Wutless - a Barbadian / Caribbean word describing being good for nothing, usually alluding to promiscuity but also being generally saucy or troublesome.

adj. A Caribbean word describing the state of being good for nothing, usually alluding to promiscuity but also being generally saucy or troublesome. Originally from “worthless”.

Font: Black Ground

Wutless is one of the most expressive, versatile and just plain useful Bajan words I know – it’s on the edge of meaning good-for-nothing, promiscuous or troublesome, but it can be played for laughs as well as said with real venom.

Frank Collymore’s Barbadian Dialect* explains it as a variant “of worthless, but implying a degree of depravity not necessarily associated with the word.”

I like that, actually – depravity is a word that’s so seldom used in everyday speech that when it does drop in, it’s like an Edwardian bomb. Makes you clutch your pearls or lose your monocle.

In the same way, when you call somebody or something wutless, you can be either dropping in a playful jab or delivering a merciless condemnation.

Lost in Bajan translation

I have mixed feelings about translating Bajan words into straight English because there’s always something special lost in translation. If there wasn’t, we would just use English, right?

Also, in my head I just jump straight into explaining it with something like “wassy” which is even more mystifying to the uninitiated.

And yes, I know it’s not exclusively Bajan as it’s used around the Caribbean. The Trini group Kes The Band’s Wotless is one of my favourite soca songs, and it perfectly encapsulates the brazen quality of wutlessness – the fun, lighthearted kind.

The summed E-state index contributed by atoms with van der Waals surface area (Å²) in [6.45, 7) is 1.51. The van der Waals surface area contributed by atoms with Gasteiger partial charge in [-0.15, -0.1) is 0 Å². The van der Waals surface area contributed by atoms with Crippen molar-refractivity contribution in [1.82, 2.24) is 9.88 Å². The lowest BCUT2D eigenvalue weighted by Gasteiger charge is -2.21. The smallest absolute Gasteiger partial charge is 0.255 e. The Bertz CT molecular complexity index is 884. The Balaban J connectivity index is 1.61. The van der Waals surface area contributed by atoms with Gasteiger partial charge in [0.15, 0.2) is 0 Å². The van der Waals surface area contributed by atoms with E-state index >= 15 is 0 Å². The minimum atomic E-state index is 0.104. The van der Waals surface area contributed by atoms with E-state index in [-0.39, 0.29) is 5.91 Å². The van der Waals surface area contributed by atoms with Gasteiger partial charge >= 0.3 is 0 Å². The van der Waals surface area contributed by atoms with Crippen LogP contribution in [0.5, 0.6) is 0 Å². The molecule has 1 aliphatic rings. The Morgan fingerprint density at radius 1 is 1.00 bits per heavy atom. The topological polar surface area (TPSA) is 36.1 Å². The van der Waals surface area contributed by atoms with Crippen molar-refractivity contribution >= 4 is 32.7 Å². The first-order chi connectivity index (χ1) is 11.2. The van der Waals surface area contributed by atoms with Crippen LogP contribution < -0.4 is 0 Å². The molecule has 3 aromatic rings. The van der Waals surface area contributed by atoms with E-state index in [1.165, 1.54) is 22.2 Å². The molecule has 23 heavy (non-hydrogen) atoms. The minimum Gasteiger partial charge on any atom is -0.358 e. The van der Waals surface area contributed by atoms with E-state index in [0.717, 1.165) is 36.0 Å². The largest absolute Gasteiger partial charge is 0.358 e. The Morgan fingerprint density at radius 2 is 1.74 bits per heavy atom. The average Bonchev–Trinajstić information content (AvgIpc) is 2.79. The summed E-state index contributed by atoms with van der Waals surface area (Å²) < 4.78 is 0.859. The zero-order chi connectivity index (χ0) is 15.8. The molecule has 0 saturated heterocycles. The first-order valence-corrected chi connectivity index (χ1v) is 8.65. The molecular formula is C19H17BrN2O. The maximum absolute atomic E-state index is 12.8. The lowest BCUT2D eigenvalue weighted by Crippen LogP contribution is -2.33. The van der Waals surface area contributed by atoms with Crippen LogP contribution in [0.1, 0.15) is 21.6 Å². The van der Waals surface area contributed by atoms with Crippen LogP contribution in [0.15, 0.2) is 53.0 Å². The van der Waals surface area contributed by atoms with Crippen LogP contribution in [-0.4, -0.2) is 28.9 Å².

We got nuff wutless people in every island.

A note on Frank Collymore’s definition of wutless

Interestingly, Collymore’s initial entry is for “wussless”, with wutless as an alternative. Now, I don’t think I’ve ever heard anybody say wussless, besides people who had in tummuch rum, and at that point you can’t tell half of what they’re saying anyway.

This book pickles my head in so many ways: it’s wonderful that it exists, but it’s more of a time capsule than a living, relevant document. After all, it was first published in 1955, before my own mother was born. I like to think of it as a peep into my grandmother’s world, as Collymore was born in 1893, and my grandmother would have grown up as his younger contemporary.

There are words and phrases included that I’ve never heard anyone come out with, but if you wanted to research dialogue for a Barbadian period drama, you’d need this book. The etymological research into some words and phrases is fantastic though.

Wutless meaning and etymology

Illustrating this word using text was a fun challenge: I think the font looks big, bold and brazen, which is what being wutless conjures up to me.

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